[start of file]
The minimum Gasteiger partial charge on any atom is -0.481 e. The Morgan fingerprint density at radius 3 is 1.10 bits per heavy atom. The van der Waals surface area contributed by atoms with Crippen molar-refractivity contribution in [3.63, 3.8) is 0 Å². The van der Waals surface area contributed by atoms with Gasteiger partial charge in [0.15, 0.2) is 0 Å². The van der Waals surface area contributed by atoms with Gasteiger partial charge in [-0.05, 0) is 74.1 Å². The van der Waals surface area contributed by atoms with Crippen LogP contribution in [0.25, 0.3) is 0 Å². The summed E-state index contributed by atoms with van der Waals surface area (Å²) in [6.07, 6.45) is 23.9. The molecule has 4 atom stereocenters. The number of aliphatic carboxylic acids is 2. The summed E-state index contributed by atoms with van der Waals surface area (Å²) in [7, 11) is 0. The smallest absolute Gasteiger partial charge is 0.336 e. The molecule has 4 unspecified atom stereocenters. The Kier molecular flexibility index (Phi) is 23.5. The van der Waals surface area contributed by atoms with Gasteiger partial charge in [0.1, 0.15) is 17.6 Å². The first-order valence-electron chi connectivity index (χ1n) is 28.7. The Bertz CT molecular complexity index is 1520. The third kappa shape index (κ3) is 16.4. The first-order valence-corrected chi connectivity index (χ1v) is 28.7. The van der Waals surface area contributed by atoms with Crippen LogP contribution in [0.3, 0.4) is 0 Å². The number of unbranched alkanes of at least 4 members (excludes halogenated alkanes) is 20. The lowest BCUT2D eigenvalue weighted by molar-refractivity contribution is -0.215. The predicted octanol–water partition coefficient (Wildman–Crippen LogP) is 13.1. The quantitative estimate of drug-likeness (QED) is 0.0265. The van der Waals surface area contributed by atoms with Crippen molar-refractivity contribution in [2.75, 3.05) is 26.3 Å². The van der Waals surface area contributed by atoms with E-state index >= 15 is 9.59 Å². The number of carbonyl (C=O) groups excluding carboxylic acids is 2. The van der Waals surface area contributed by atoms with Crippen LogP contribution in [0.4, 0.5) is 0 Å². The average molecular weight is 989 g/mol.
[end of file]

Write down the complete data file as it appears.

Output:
The minimum Gasteiger partial charge on any atom is -0.481 e. The Morgan fingerprint density at radius 3 is 1.10 bits per heavy atom. The van der Waals surface area contributed by atoms with Crippen molar-refractivity contribution in [3.63, 3.8) is 0 Å². The van der Waals surface area contributed by atoms with Gasteiger partial charge in [0.15, 0.2) is 0 Å². The van der Waals surface area contributed by atoms with Gasteiger partial charge in [-0.05, 0) is 74.1 Å². The van der Waals surface area contributed by atoms with Crippen LogP contribution in [0.25, 0.3) is 0 Å². The summed E-state index contributed by atoms with van der Waals surface area (Å²) in [6.07, 6.45) is 23.9. The molecule has 4 atom stereocenters. The number of aliphatic carboxylic acids is 2. The summed E-state index contributed by atoms with van der Waals surface area (Å²) in [7, 11) is 0. The smallest absolute Gasteiger partial charge is 0.336 e. The molecule has 4 unspecified atom stereocenters. The Kier molecular flexibility index (Phi) is 23.5. The van der Waals surface area contributed by atoms with Gasteiger partial charge in [0.1, 0.15) is 17.6 Å². The first-order valence-electron chi connectivity index (χ1n) is 28.7. The Bertz CT molecular complexity index is 1520. The third kappa shape index (κ3) is 16.4. The first-order valence-corrected chi connectivity index (χ1v) is 28.7. The van der Waals surface area contributed by atoms with Crippen LogP contribution in [0.3, 0.4) is 0 Å². The number of unbranched alkanes of at least 4 members (excludes halogenated alkanes) is 20. The lowest BCUT2D eigenvalue weighted by molar-refractivity contribution is -0.215. The predicted octanol–water partition coefficient (Wildman–Crippen LogP) is 13.1. The quantitative estimate of drug-likeness (QED) is 0.0265. The van der Waals surface area contributed by atoms with Crippen molar-refractivity contribution in [2.75, 3.05) is 26.3 Å². The van der Waals surface area contributed by atoms with E-state index >= 15 is 9.59 Å². The number of carbonyl (C=O) groups excluding carboxylic acids is 2. The van der Waals surface area contributed by atoms with Crippen LogP contribution in [0.4, 0.5) is 0 Å². The average molecular weight is 989 g/mol.